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  • The Anthology and the Rise of the Novel: From Richardson to George Eliot
  • Jonathan Rose
The Anthology and the Rise of the Novel: From Richardson to George Eliot. Leah Price. Cambridge: Cambridge University Press, 2003. Pp. vii + 224. $24.00 (paper).

Leah Price is not the first to explore the anthology as a genre, but she does light out for some new scholarly territory, venturing beyond the tiresome business of counting up the authors included or excluded. "Anthologies are more than a referendum," she recognizes. "They determine not simply who gets published or what gets read, but who reads, and how" (3).

Anthologies (for instance) have often been targeted at readers of one sex or the other: thus (Price argues) they reinforce gender distinctions. In the process of excerpting or summarizing, they often transpose texts from one genre to another. Richardson's epistolary novels were (before 1868) commonly recast as impersonal narratives, and bits of Shakespeare were ripped out of their dramatic context to be rendered as poetry. Alexander Bain extracted quotations (and misquotations) from Middlemarchfor his 1872 volume of Wise, Witty, and Tender Sayings in Prose and Verse Selected from the Works of George Eliot—editing out Eliot's narrative and presenting her as more of a moral philosopher than a novelist.

Price considers the consequences of these abbreviating strategies. In mining her work for quotable quotations, Main did for Eliot what had long been done for Shakespeare. Thus he explicitly placed the two authors side by side at the pinnacle of literary hierarchies, sacramentalizing her work. To accomplish that, however, he had to devalue narrative as a genre. Far from engaging in "mere story-telling," he insisted, Eliot had "for ever sanctified the Novel by making it the vehicle of the grandest and most uncompromising moral truth" (107, Price's emphasis). Thus anthologists signal to the reader not only which authors are worth reading, but what to read them for: the story, the philosophy, or the poetry. Editors train readers how to do their own editing.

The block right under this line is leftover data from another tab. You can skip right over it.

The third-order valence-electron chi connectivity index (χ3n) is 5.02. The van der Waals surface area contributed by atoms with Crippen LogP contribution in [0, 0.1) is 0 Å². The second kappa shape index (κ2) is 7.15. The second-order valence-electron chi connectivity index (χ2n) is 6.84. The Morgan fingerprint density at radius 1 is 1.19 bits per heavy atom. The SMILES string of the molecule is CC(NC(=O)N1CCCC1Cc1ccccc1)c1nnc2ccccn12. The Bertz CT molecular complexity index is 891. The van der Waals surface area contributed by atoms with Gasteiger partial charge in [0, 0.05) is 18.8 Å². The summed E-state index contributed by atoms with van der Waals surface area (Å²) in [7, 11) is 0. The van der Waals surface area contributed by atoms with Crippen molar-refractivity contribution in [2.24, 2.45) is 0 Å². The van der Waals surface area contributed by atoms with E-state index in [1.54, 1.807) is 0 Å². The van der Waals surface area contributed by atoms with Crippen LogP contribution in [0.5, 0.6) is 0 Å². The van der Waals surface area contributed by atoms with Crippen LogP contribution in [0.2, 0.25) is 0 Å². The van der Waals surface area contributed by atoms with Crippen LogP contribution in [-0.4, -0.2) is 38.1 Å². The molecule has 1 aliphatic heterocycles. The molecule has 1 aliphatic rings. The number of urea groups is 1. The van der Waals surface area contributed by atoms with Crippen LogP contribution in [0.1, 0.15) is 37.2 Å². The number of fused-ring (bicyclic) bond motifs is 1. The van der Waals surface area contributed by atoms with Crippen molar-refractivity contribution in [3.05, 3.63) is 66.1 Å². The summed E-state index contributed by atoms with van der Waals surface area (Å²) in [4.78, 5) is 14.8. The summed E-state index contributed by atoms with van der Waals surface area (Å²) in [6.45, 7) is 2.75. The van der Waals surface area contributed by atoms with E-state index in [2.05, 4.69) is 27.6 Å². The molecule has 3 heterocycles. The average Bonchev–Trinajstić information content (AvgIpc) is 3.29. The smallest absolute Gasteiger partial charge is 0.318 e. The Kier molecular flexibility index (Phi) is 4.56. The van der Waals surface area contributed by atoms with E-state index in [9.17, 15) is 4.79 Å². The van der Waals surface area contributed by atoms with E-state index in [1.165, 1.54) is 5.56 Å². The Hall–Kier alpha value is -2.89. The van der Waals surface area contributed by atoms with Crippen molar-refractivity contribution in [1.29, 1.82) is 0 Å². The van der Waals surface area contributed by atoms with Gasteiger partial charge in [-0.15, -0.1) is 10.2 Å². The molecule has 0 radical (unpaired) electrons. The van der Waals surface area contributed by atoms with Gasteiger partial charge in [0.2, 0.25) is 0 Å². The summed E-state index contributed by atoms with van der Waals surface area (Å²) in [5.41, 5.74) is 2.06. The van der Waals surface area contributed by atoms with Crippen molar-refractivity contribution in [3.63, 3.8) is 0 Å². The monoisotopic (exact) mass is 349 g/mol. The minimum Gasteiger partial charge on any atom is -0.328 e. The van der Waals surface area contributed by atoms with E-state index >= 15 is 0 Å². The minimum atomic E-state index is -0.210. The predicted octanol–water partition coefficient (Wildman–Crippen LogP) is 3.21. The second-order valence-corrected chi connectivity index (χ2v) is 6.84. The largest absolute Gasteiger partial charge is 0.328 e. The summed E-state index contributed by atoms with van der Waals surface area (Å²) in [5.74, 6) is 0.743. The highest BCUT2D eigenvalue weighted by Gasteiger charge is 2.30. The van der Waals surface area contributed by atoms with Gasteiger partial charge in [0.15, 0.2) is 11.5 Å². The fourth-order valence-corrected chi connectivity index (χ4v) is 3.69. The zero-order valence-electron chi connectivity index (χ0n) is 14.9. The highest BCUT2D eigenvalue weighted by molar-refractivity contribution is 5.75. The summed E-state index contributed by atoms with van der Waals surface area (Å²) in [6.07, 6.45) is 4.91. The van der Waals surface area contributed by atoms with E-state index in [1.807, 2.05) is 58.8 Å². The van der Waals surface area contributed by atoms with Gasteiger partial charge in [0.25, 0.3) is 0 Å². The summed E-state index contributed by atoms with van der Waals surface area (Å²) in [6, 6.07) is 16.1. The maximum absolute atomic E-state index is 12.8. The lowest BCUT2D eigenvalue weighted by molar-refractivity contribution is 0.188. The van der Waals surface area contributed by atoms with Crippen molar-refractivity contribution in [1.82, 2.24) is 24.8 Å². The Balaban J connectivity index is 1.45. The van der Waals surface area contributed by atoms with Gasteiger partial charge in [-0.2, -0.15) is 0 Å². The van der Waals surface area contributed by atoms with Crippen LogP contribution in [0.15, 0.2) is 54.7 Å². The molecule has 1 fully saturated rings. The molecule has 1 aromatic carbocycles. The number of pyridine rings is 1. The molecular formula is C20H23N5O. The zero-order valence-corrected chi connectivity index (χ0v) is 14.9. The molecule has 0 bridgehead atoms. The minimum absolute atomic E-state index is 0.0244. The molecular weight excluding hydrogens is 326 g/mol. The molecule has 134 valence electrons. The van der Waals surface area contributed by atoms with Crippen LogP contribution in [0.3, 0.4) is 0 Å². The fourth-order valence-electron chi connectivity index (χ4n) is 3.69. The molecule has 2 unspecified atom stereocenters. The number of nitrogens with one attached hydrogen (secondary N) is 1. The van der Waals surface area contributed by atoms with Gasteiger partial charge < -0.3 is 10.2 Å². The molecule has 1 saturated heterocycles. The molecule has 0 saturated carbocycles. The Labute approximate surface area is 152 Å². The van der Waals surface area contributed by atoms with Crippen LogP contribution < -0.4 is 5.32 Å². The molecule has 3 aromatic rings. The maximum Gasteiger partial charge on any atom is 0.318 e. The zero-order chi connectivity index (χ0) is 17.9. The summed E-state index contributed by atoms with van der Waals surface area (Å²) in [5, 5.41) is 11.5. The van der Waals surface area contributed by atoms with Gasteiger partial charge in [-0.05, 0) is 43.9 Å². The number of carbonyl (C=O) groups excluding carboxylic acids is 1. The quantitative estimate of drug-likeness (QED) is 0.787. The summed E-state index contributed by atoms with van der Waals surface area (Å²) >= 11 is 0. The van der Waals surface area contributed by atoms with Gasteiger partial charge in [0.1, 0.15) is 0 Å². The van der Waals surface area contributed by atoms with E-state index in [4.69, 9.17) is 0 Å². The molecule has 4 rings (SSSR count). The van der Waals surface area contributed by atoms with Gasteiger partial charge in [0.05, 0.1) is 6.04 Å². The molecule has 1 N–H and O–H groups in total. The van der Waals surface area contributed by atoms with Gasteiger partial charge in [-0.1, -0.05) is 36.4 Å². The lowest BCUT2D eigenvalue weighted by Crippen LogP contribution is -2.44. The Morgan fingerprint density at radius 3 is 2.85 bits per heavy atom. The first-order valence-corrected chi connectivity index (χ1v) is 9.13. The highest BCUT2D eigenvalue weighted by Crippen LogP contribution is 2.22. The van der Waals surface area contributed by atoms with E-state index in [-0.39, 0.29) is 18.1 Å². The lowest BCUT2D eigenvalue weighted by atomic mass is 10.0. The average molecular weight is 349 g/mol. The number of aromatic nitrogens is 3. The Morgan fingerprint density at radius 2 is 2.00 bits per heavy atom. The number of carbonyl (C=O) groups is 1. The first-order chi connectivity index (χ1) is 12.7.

Moreover, to make Eliot into an ethical philosopher, Main had to chop up her prose, occasionally rewrite it, and sometimes present her characters' opinion as her own. Eliot was by no means entirely happy with this, and Price's research into the Blackwood archives reveals the tensions and confused signals between her and her publisher. But Price [End Page 823] shows that Eliot eventually learned to play the role that Main had created for her. Daniel Deronda and The Impressions of Theophrastus Suchwere more epigrammatic than her earlier works because they "were both written in the expectation of being excerpted" (106).

Leah Price has a thrilling talent for making just this kind of imaginative leap, but one may reasonably ask whether her audacity sometimes outruns her research. She tries to cover not only anthologies per se, but also summaries, abridgements, bowdlerizations, reviews, commonplace books, calendars, birthday books, and the epigrams sprinkled throughout eighteenth- and nineteenth-century novels. Given that these are all forms of condensation, it makes sense to treat them together, but there is a limit to what one can do in 150-odd pages of text. In fact Price only deals with four authors in any depth: Shakespeare, Richardson, Walter Scott, and Eliot. More thorough coverage of this literary form, in an earlier period, is achieved in Barbara M. Benedict's Making the Modern Reader: Cultural Mediation in Early Modern Literary Anthologies(1996). The anthology as a genre has a long and intricate history, going back at least as far as the florilegia of the twelfth century.1 But Price stays within the bounds of the mid-eighteenth to late nineteenth centuries, rarely glancing backward or forward.

Price's observations are often original but (given the evidence) overconfident. "The anthology," she asserts, "trained readers to pace themselves through an unmanageable bulk of print by sensing when to skip and where to linger" (4). That would be a brilliant insight if it were true, and it might well be. But how do we know? "Common readers" scarcely make an appearance in this book, and inferring their responses can be a risky business. Yes, anthologies were often aimed...


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